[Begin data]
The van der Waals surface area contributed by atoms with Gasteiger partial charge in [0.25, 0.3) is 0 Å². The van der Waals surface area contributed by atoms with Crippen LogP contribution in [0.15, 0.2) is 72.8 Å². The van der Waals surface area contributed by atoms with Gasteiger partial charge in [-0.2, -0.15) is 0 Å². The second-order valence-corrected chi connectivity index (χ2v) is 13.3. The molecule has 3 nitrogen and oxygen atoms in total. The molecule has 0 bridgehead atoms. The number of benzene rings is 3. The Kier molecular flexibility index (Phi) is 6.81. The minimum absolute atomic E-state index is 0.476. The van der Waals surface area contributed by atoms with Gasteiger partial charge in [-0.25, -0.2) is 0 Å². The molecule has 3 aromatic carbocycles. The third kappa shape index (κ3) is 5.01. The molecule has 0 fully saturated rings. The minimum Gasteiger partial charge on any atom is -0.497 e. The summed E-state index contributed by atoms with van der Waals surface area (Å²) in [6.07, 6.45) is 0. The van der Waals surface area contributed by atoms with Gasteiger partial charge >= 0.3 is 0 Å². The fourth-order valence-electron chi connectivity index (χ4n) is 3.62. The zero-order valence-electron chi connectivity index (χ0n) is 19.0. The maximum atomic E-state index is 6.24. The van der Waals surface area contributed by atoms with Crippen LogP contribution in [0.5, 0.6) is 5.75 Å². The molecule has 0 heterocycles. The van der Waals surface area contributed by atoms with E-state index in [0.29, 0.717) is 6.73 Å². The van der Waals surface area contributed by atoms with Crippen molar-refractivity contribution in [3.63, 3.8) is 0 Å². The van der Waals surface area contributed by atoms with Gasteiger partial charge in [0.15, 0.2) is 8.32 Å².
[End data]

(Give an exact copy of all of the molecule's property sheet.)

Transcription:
The van der Waals surface area contributed by atoms with Gasteiger partial charge in [0.25, 0.3) is 0 Å². The van der Waals surface area contributed by atoms with Crippen LogP contribution in [0.15, 0.2) is 72.8 Å². The van der Waals surface area contributed by atoms with Gasteiger partial charge in [-0.2, -0.15) is 0 Å². The second-order valence-corrected chi connectivity index (χ2v) is 13.3. The molecule has 3 nitrogen and oxygen atoms in total. The molecule has 0 bridgehead atoms. The number of benzene rings is 3. The Kier molecular flexibility index (Phi) is 6.81. The minimum absolute atomic E-state index is 0.476. The van der Waals surface area contributed by atoms with Gasteiger partial charge in [-0.25, -0.2) is 0 Å². The molecule has 3 aromatic carbocycles. The third kappa shape index (κ3) is 5.01. The molecule has 0 fully saturated rings. The minimum Gasteiger partial charge on any atom is -0.497 e. The summed E-state index contributed by atoms with van der Waals surface area (Å²) in [6.07, 6.45) is 0. The van der Waals surface area contributed by atoms with Gasteiger partial charge >= 0.3 is 0 Å². The fourth-order valence-electron chi connectivity index (χ4n) is 3.62. The zero-order valence-electron chi connectivity index (χ0n) is 19.0. The maximum atomic E-state index is 6.24. The van der Waals surface area contributed by atoms with Crippen LogP contribution in [0.5, 0.6) is 5.75 Å². The molecule has 0 heterocycles. The van der Waals surface area contributed by atoms with E-state index in [0.29, 0.717) is 6.73 Å². The van der Waals surface area contributed by atoms with Crippen molar-refractivity contribution in [3.63, 3.8) is 0 Å². The van der Waals surface area contributed by atoms with Gasteiger partial charge in [0.15, 0.2) is 8.32 Å².